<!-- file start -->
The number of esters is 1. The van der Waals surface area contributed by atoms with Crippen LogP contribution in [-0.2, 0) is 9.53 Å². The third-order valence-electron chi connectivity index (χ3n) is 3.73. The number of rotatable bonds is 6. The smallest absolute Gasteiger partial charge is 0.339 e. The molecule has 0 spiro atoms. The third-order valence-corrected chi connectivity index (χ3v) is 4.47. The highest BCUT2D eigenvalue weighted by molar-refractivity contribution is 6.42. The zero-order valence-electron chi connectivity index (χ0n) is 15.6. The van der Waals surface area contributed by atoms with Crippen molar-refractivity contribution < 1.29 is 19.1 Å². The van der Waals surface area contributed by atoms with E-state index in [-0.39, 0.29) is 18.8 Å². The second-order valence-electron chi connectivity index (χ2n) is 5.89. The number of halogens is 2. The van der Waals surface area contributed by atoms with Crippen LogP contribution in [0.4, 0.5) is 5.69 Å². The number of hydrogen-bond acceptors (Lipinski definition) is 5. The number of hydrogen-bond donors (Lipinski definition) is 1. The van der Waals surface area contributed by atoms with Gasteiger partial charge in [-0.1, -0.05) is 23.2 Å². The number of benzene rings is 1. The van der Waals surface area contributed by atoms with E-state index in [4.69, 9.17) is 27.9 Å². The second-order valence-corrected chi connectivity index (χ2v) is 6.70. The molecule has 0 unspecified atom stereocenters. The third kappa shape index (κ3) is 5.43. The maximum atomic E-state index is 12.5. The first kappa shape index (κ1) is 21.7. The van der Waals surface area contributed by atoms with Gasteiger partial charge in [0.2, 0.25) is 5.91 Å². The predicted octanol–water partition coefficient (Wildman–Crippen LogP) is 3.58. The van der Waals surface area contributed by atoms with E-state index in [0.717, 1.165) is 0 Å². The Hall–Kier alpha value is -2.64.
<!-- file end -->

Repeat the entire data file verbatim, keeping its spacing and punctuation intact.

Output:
The number of esters is 1. The van der Waals surface area contributed by atoms with Crippen LogP contribution in [-0.2, 0) is 9.53 Å². The third-order valence-electron chi connectivity index (χ3n) is 3.73. The number of rotatable bonds is 6. The smallest absolute Gasteiger partial charge is 0.339 e. The molecule has 0 spiro atoms. The third-order valence-corrected chi connectivity index (χ3v) is 4.47. The highest BCUT2D eigenvalue weighted by molar-refractivity contribution is 6.42. The zero-order valence-electron chi connectivity index (χ0n) is 15.6. The van der Waals surface area contributed by atoms with Crippen molar-refractivity contribution < 1.29 is 19.1 Å². The van der Waals surface area contributed by atoms with E-state index in [-0.39, 0.29) is 18.8 Å². The second-order valence-electron chi connectivity index (χ2n) is 5.89. The number of halogens is 2. The van der Waals surface area contributed by atoms with Crippen LogP contribution in [0.4, 0.5) is 5.69 Å². The number of hydrogen-bond acceptors (Lipinski definition) is 5. The number of hydrogen-bond donors (Lipinski definition) is 1. The van der Waals surface area contributed by atoms with Gasteiger partial charge in [-0.1, -0.05) is 23.2 Å². The number of benzene rings is 1. The van der Waals surface area contributed by atoms with E-state index in [4.69, 9.17) is 27.9 Å². The second-order valence-corrected chi connectivity index (χ2v) is 6.70. The molecule has 0 unspecified atom stereocenters. The third kappa shape index (κ3) is 5.43. The maximum atomic E-state index is 12.5. The first kappa shape index (κ1) is 21.7. The van der Waals surface area contributed by atoms with Gasteiger partial charge in [0.2, 0.25) is 5.91 Å². The predicted octanol–water partition coefficient (Wildman–Crippen LogP) is 3.58. The van der Waals surface area contributed by atoms with E-state index in [0.717, 1.165) is 0 Å². The Hall–Kier alpha value is -2.64.